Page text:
I exaggerate -- but not by much. As larger and larger swathes of the federal budget fall victim to Jack the Ripper-style cuts, it's the military that increasingly provides the vital services once provided by other parts of the federal government. Diplomacy and development? Check. Free or low-cost health care? The military provides it to active duty personnel, reservists, retirees, and their dependents -- but just try convincing Congress to fund similar programs outside the military. Military subsidies for higher education have become a route to college for hundreds of thousands of young people, even as federally subsidized grant and loan aid has shrunk in the civilian world. Subsidized childcare? Universal for the dependents of active duty military personnel, but practically extinct for most civilians.

Little wonder, then, that service members have become a must-have accessory for political candidates and issue advocates. Our cynical political culture devalues social welfare programs and snickers at communitarian impulses, and most of us trust neither our neighbors nor the public institutions that are meant to serve us. The distrust is not unmerited, but it's a vicious circle: the more we devalue public programs, the less we fund them and the less they can offer us, so the less we trust them, and so on. The military is all that's left: the last institution standing; the last part of the federal government that works.

No question, there's an element of self-serving jingoism in the efforts of politicians and interest groups to snuggle up with the military -- a desire to benefit from a little heroism-by-association, combined with a shameless appeal to the public's most bellicose and mindless "us versus them" instincts. But perhaps it's more than that. Perhaps we're simply desperate to be reassured that there is an "us" in the first place -- that the United States is something more than simply 300 million people who don't much like or trust one other (and who definitely don't trust their government).

Perhaps we try to associate every issue and platform with the military not because we're self-serving cynics, but because we secretly yearn for a domain that's free of cynicism. The military has come to symbolize those lost American virtues of public-spiritedness, generosity, sacrifice, self-discipline, and service to something larger than the self. It also represents that most elusive of American dreams: a government institution that actually works.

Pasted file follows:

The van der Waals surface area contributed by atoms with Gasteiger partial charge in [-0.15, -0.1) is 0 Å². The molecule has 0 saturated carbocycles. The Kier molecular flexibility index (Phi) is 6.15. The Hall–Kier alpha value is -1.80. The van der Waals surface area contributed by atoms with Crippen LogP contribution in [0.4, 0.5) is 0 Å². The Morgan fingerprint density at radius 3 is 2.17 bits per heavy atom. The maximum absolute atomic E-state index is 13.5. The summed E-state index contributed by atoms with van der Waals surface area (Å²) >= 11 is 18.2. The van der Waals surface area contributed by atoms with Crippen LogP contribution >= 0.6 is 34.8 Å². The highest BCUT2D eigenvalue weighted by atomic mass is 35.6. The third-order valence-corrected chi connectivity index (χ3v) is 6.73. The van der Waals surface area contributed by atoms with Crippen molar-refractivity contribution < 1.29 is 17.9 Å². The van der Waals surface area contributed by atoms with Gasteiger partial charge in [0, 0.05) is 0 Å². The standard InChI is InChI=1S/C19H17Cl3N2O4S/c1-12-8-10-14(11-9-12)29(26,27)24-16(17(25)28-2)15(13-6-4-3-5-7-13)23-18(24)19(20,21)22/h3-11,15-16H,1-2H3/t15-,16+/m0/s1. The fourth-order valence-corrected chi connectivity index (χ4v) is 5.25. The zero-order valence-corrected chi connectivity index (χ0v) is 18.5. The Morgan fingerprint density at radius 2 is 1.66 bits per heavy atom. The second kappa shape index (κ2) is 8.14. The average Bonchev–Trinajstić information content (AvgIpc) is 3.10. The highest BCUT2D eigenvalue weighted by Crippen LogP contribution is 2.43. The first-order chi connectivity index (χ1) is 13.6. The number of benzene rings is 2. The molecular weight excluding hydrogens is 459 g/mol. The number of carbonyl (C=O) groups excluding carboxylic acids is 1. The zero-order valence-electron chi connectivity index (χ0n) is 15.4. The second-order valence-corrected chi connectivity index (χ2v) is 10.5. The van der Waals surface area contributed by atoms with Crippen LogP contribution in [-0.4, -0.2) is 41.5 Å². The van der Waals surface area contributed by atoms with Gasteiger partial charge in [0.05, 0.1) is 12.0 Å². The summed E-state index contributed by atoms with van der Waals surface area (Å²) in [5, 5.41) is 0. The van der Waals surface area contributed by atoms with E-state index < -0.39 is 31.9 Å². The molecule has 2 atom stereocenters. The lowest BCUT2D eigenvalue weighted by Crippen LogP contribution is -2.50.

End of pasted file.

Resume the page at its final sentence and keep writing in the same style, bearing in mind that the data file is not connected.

National Security

Warning: Idealism Can Kill You

(And a lot of other people.)

Do our best instincts cause our worst failures?

Consider Iraq. Granted, some not-so-great instincts brought us there in 2003 -- but it was our best instincts that kept us there. Remember "you break it, you own it?" We took the Pottery Barn Rule seriously enough to stick around for the next eight years, trying earnestly to glue the shattered pieces back together.

The glue never stuck. We couldn't bring ourselves to believe gloomy predictions that looting might take place, and we convinced ourselves the Iraqis would be better off if we could just get the Baathists out of government and disband Saddam Hussein's army. But instead of bringing peace and democracy, early U.S. decisions in Iraq led to chaos, revenge killings, a government that could no longer provide the most basic services, and millions of angry, armed, and unemployed young men.

It only got worse. The continued U.S. presence sparked an insurgency and brought al Qaeda to Iraq. While the Iraq War's civilian death toll remains disputed, it was certainly high: during the eight years of U.S. military engagement, an estimated 162,000 Iraqis were killed, mostly civilians. Violence began gradually to subside after 2006, for reasons most analysts suspect had little to do with the U.S. troop surge. In 2011, we finally slunk off, tails between our legs. Behind us, we left a squabbling, barely functional government, an economy still in shambles, and a level of civil violence that remains astronomically high.